Marie of Württemberg – Prince Albert’s stepmother (Part one)




marie wurttemberg
(public domain)

Marie of Württemberg was born on 17 September 1799 in Coburg as the daughter of Duke Alexander of Württemberg and Antoinette of Saxe-Coburg-Saalfeld. She was the eldest of five children, though two of her brothers would die in infancy. Two brothers named Alexander and Ernest would live to adulthood. Her mother was the sister of the Duchess of Kent, King Leopold I of the Belgians and Ernst I, Duke of Saxe-Coburg-Gotha. Her father’s sister was Sophie Dorothea, wife of Tsar Paul I of Russia.

Marie spent most of her childhood at Schloss Fantaisie in Bayreuth, which her father had inherited from his mother in 1798. She also spent some time in Russia as her father was a Lieutenant General in the Imperial Russian Army. Not much is known of her early youth. In 1819, Marie joined her parents and brothers for a long trip. They went mostly around Germany, Austria and Russia to visit relatives. In early April 1820, they also attended the wedding of King William I of Württemberg and his first cousin Pauline of Württemberg. Marie especially enjoyed her visit to Vienna, describing it as “unabashed happiness.”1 She also loved music, feeling right at home with the Wiener Walz. Francis I, Emperor of Austria, had been married to Marie’s aunt Elisabeth but she had tragically died in childbirth in 1790, but the Württembergs were still considered family in Austria. Marie wrote of all her experiences to her best friend Charlotte of Prussia, wife of the future Nicholas I of Russia. She also remained in touch with her cousin Pauline after her wedding.

In Coburg in July 1819, Marie even met the woman she would one day replace as Duchess, Louise of Saxe-Gotha-Altenburg. Louise was by then heavily pregnant with Prince Albert. Marie noted Louise’s charm and naturalness. In August 1819, Charlotte gave birth to a daughter named Maria. Marie wrote to her, “I cannot tell you how happy I was when I found out that heaven had given you a little princess. […] May God give health to the beautiful mother and her dear newborn child; this wish is sincere, believe it, dear Charlotte.”2

Marie lost her mother on 14 March 1824 and she had been just 44 years old. She was ill for only a short period of time, and Marie described the painful illness to her uncle Ferdinand in Vienna. She wrote, “At around 5 o’clock I went into her room for the last time, kissed her cold hand. […] Around 10 o’clock, dear uncle, the angelic mother was no more. She died like an angel; her death was so gentle and edifying. I cannot write any more today.”3 Her mother had died in St Petersburg, and for now Marie remained there. Meanwhile, in Coburg, her uncle Ernst’s marriage to Louise had fallen apart, and they were divorced in 1826. Louise would die of uterine cancer on 30 August 1831.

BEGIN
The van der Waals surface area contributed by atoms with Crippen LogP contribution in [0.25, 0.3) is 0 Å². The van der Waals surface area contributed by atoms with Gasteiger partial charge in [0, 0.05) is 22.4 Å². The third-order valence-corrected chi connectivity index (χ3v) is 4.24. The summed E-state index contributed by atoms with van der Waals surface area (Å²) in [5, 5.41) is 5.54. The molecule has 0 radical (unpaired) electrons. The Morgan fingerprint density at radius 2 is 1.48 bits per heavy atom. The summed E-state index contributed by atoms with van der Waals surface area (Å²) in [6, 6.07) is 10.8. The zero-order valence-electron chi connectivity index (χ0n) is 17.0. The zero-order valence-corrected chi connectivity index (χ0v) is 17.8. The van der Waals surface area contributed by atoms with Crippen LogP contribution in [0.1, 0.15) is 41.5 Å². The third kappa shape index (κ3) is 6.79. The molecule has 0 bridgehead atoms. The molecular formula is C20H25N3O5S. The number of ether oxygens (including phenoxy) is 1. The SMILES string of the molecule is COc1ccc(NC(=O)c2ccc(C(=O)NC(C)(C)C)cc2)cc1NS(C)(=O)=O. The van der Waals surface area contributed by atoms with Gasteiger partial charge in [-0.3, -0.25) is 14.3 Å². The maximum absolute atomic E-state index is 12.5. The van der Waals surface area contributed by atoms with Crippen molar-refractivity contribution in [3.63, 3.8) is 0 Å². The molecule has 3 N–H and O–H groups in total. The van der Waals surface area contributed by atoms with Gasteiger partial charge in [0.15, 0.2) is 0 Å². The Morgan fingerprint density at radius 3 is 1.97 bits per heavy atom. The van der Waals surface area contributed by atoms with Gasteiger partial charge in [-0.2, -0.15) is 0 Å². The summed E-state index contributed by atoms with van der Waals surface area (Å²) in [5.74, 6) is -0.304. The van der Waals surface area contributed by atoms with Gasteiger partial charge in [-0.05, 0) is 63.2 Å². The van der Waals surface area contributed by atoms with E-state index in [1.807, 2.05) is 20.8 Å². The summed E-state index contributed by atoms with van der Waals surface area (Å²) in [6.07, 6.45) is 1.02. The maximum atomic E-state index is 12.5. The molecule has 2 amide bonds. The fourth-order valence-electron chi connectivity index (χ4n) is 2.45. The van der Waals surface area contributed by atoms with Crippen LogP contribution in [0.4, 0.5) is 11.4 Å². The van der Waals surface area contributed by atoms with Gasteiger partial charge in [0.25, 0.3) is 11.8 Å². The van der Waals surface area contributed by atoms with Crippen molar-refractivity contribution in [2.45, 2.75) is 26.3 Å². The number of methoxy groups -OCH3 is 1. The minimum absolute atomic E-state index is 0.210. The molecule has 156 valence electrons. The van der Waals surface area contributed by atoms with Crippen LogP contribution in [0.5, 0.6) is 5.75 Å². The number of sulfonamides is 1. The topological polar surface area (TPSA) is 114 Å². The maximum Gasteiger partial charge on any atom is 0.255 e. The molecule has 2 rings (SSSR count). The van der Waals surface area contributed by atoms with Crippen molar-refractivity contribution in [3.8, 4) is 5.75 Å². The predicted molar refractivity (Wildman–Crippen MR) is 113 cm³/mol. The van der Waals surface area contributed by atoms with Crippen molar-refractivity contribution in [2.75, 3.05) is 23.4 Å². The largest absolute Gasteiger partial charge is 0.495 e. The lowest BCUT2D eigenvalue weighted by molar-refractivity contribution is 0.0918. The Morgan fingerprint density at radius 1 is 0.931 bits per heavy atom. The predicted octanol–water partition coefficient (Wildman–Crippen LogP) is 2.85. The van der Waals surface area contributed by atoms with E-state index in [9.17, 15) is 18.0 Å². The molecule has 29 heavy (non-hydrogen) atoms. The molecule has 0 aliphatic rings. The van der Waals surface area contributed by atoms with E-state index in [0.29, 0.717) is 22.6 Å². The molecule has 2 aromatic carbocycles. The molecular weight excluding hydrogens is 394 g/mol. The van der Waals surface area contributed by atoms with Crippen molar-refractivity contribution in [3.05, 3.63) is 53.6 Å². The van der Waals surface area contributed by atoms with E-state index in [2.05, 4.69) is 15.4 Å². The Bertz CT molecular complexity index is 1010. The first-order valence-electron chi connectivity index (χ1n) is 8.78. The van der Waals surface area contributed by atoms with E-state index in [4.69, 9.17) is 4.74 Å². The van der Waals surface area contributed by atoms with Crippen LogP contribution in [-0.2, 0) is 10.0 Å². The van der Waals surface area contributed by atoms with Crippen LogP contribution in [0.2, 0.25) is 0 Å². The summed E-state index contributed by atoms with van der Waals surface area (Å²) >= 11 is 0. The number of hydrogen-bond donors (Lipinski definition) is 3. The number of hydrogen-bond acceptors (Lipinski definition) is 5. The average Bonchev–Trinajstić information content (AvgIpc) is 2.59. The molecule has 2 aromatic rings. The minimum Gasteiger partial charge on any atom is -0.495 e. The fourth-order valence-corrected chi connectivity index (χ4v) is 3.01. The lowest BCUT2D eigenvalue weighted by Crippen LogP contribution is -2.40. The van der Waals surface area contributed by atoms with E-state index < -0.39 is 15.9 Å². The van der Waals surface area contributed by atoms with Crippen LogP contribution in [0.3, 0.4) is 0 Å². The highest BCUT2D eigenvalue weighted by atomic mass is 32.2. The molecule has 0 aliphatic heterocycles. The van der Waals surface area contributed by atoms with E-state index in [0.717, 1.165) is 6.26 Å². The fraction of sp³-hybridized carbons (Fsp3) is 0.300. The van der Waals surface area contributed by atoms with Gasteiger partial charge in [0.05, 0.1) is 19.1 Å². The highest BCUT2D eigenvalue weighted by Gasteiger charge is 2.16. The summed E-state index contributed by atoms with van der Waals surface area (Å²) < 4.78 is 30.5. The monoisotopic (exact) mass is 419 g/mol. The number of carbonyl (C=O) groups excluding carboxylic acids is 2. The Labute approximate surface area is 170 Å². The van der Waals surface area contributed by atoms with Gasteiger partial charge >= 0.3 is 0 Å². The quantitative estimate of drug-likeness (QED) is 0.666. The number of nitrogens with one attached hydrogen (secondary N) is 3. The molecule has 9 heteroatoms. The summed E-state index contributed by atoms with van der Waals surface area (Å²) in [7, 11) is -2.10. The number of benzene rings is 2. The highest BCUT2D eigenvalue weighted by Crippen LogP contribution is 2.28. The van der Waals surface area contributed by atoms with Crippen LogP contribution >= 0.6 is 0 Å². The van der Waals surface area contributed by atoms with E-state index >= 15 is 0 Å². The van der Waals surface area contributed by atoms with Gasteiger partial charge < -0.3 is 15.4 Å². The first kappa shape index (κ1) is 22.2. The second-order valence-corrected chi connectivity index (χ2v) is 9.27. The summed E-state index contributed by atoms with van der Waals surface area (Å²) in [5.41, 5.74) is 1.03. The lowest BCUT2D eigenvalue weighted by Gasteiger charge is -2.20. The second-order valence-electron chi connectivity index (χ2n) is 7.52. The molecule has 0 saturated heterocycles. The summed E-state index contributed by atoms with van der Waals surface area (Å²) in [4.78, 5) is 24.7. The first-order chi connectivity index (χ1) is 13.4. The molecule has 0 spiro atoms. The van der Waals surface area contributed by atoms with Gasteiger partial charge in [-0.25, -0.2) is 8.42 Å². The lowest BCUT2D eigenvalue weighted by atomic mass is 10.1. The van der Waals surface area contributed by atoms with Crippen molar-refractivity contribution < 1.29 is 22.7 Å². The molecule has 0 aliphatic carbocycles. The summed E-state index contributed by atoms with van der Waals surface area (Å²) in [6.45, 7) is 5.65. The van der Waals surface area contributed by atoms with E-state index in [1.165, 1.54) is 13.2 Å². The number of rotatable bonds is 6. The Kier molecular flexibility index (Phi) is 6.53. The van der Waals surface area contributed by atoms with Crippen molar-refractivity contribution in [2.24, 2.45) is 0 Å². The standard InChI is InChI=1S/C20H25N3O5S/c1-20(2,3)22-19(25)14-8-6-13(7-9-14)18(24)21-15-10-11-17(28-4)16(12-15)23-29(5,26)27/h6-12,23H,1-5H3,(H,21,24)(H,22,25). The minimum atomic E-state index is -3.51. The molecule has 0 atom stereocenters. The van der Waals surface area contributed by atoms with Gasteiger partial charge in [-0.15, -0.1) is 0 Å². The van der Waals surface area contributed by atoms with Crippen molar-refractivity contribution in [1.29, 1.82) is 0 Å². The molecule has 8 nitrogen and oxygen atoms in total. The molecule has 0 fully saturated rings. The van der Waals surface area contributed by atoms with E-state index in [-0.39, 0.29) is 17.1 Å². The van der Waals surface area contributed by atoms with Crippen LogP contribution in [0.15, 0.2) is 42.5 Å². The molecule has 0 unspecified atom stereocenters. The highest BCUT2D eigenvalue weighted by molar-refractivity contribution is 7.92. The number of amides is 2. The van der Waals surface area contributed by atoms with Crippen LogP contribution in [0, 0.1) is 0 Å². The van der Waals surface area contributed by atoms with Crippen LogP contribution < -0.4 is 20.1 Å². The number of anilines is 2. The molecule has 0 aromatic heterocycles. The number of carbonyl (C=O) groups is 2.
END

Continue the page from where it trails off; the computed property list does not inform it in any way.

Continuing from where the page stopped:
Her uncle Ernst had already officially asked Marie’s father for his permission to marry her on 2 May 1830. He happily wrote to her that he hoped his boys would find a “real, true mother”4 in her. Unfortunately, Marie also fell ill during this time, and she was not able to write to her betrothed again until October. “You must be mad at me again, but this time I am completely innocent. My weakness hardly allows me to write these lines. You are the first one to whom I write after my long-drawn-out illness. Very seriously ill from a violent biliary fever, I was sick for over a month.”5

The 33-year-old Marie married her 48-year-old uncle on 23 December 1832 in Coburg and Marie became the stepmother of his young sons, the future Ernst II and Prince Albert. The boys longed for a mother, and the younger Ernst wrote to her in April 1833, “Dear Mama, I was very happy when I heard you had arrived in Gotha quite happy and well.[…] We live in the constant sweet hope of having you close to us again.”6

Just seven months after the wedding, Marie suddenly lost her father. Marie had been summoned to Gotha, and young Ernst wrote to her there, “Hope alone remains with us; it doesn’t leave us, and we are in pain over your father’s illness.[..] Hurry back to us soon.”7 Three days after young Ernst’s letter, Marie’s father died at the age of 62. The court went into mourning for three months. As the boys grew up, they regularly wrote to Marie.

Read part two here.

  1. Herzogin Marie von Sachsen-Coburg und Gotha, geborene Herzogin von Württemberg 1799 – 1860 by Gertraude Bachmann p.22
  2. Herzogin Marie von Sachsen-Coburg und Gotha, geborene Herzogin von Württemberg 1799 – 1860 by Gertraude Bachmann p.25
  3. Herzogin Marie von Sachsen-Coburg und Gotha, geborene Herzogin von Württemberg 1799 – 1860 by Gertraude Bachmann p.58
  4. Herzogin Marie von Sachsen-Coburg und Gotha, geborene Herzogin von Württemberg 1799 – 1860 by Gertraude Bachmann p.91
  5. Herzogin Marie von Sachsen-Coburg und Gotha, geborene Herzogin von Württemberg 1799 – 1860 by Gertraude Bachmann p.92
  6. Herzogin Marie von Sachsen-Coburg und Gotha, geborene Herzogin von Württemberg 1799 – 1860 by Gertraude Bachmann p.167
  7. Herzogin Marie von Sachsen-Coburg und Gotha, geborene Herzogin von Württemberg 1799 – 1860 by Gertraude Bachmann p.169






About Moniek 1803 Articles
My name is Moniek and I am from the Netherlands. I began this website in 2013 because I wanted to share these women's amazing stories.

Be the first to comment

Leave a Reply

Your email address will not be published.


*


This site uses Akismet to reduce spam. Learn how your comment data is processed.